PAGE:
After months and years of planning to host thousands of visitors for a total solar eclipse, the event was over in less than three minutes.
Despite that, community leaders are continuing to analyze plans and programs for the eclipse to learn what went right, what could have been better and what else could have been done, all with an eye toward bringing many visitors back to the region.
“From the positive responses I got from visitors, it bodes well for repeat visits bot for the short term and for seven years down the road,” said Carbondale Economic Development Director Steve Mitchell.
Seven years from now is already on Mitchell’s radar because that’s when another total solar eclipse cuts through Southern Illinois in April of 2024 and features more than four minutes of totality.
“I think people will be back,” he said.
Mitchell and other Carbondale business leaders have already held some post-eclipse meetings and are planning what he calls a “thank you reception and forum,” for downtown businesses to get feedback on the weekend.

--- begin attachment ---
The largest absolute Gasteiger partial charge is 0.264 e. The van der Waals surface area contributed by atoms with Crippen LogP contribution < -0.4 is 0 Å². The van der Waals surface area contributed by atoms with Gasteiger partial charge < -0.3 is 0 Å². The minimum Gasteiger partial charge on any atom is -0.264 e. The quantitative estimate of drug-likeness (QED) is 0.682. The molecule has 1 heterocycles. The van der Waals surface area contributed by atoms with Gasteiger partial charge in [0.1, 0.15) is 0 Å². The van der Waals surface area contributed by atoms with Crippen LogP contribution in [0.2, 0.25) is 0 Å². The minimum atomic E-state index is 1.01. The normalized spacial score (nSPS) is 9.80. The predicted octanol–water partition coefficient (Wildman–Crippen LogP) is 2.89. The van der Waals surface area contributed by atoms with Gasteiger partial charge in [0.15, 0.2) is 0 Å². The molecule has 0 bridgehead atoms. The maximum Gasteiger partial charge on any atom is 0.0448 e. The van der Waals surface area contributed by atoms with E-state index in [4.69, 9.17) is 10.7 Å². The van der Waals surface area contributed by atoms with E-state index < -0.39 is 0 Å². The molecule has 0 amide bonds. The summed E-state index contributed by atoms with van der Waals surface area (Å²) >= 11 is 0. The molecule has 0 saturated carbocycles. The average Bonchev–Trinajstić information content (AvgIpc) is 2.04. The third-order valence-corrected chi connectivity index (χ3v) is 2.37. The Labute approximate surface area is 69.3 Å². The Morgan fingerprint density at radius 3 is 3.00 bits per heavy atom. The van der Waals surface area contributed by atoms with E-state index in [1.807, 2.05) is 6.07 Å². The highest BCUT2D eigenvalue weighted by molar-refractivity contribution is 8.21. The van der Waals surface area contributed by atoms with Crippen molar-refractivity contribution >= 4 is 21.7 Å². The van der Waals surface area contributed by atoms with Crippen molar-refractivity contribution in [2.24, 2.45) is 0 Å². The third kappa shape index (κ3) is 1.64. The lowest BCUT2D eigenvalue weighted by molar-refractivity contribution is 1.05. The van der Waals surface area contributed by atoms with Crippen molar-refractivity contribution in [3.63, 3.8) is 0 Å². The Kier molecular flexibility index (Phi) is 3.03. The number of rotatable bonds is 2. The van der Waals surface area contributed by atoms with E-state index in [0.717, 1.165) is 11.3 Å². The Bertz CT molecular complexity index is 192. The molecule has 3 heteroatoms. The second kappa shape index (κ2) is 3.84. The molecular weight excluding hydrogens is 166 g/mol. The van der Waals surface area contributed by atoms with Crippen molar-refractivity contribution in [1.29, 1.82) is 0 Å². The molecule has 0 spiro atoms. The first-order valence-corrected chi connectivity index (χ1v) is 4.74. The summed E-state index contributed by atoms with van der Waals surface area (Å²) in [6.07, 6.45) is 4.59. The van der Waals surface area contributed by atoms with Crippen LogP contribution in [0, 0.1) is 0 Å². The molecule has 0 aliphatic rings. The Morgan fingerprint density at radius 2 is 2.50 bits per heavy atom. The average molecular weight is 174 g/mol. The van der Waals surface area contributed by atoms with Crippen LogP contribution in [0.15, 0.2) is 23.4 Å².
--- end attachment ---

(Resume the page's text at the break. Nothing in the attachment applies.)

“From my perspective, it’s hard to know yet what was right and what wasn’t,” he said. “We want to gather that from our businesses not only for the next eclipse, but for the next week, next month and next year. I’d like to build on what we’ve done so that we can leverage relationships and positive impressions to benefit us all,” he says.
He said he hopes to use the eclipse as a catalyst for more events and celebrations that will bring people to the community and to Southern Illinois, using what organizers have learned from the influx of 50,000 visitors.
Meghan Cole, Executive Director of Carbondale Main Street, an organization that promotes the city’s downtown business and organizes a variety of city-based events, said it’s important to gather as much feedback as possible regarding the eclipse and archive plans and notes before 2024.
“This year, we looked for experts to bring in to tell us what to expect and we couldn’t find any. There was no eclipse playbook,” she said. “I expect that prior to 2024, other communities will be calling us; we’ll be the experts.”